The origination of Cleisthenes’ democratic reforms had a rather long and convoluted development. Although the Solonian constitution had democratic elements, the aristocracy remained in control of the city, until the aristocrats were displaced by the tyranny of Pisistratus and his son Hippias. According to Herodotus, the aristocratic family of the Alcmaeonidae, of which Cleisthenes was leader, or in which he had a prominent role at that time, bribed the priestess at Delphi, so that, whenever the Spartans consulted the Oracle, they would be reminded that they should adhere to their reputation as anti-tyrant and chase the Pisistratids from power. At long last, the Spartans complied and sent an army to Attica and deposed the tyrant Hippias, son of Pisistratus. The aristocrats then reasserted their leading role in politics, leaving Athens in a state of “stasis” like that which had lead to the tyranny in the first place.
Herodotus, like many ancient historians, takes a somewhat dim view of the motives of any politician who embraced increased democracy:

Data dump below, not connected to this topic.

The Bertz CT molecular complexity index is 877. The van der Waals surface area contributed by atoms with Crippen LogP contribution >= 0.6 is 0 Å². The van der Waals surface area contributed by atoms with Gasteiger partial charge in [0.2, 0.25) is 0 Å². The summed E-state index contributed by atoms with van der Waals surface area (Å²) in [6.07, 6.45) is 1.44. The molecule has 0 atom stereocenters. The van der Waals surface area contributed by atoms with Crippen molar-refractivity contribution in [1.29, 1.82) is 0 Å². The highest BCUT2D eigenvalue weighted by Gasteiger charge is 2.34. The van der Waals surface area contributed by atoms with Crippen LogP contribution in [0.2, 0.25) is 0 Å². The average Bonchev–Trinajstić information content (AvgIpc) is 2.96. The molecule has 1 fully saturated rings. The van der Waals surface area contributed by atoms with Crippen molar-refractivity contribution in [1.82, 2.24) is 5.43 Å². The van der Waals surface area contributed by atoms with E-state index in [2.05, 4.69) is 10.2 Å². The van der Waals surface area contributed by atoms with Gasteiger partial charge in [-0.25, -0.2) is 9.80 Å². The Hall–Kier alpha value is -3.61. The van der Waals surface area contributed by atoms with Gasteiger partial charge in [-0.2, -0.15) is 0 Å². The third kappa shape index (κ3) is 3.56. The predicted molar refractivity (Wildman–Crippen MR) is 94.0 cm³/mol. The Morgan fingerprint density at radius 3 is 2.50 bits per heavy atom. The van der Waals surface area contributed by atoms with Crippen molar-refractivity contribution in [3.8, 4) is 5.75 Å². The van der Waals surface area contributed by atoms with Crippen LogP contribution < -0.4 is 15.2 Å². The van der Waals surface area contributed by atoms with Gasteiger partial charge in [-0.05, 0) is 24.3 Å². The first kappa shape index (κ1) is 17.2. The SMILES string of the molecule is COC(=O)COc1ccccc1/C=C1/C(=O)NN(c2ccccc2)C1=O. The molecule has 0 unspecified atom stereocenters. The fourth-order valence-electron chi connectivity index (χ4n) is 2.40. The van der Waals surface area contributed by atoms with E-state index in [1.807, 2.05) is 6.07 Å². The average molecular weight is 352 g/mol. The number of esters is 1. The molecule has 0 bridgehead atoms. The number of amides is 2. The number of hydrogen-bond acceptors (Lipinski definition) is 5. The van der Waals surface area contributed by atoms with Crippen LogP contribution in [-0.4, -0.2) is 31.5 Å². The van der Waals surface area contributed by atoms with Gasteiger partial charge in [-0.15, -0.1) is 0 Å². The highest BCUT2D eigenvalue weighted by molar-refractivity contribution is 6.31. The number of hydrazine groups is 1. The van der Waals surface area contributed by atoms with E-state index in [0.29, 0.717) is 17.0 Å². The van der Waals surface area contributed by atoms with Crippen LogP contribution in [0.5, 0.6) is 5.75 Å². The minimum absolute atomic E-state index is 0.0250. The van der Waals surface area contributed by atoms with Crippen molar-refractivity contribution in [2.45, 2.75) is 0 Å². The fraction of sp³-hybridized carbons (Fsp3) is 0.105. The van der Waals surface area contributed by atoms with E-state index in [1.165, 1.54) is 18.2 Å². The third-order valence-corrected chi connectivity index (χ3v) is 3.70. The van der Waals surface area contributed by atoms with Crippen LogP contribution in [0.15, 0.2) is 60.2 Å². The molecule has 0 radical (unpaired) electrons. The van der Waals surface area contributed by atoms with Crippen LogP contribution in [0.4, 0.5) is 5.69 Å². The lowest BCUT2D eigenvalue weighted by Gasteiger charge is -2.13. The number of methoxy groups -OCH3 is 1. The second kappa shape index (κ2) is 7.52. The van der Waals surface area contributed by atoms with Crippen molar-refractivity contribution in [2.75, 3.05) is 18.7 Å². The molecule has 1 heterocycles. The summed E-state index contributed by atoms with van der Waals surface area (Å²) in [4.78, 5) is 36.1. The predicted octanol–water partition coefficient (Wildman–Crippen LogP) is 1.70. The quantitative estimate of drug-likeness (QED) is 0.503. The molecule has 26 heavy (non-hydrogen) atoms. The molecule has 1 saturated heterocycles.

Athens, which had been great before, now grew even greater when her tyrants had been removed. The two principal holders of power were Cleisthenes an Alcmaeonid, who was reputed to have bribed the Pythian priestess, and Isagoras son of Tisandrus, a man of a notable house but his lineage I cannot say… These men with their factions fell to contending for power, Cleisthenes was getting the worst of it in this dispute and took the commons into his party.
Christopher Blackwell describes the path to reform as follows:
Isagoras, using the example of recent history, called on the Spartan king Cleomenes to help him evict Cleisthenes from the city. While that had worked well for the Alcmeonidae earlier, it failed this time; when Isagoras and the Spartans occupied the city and tried to disband the government and expel seven hundred families, the Athenians rose up against them and drove them out. So Cleisthenes was free to impose his reforms, which he did during the last decade of the 6th century. These mark the beginning of classical Athenian democracy, since (with a few brief exceptions) they organized Attica into the political landscape that would last for the next two centuries.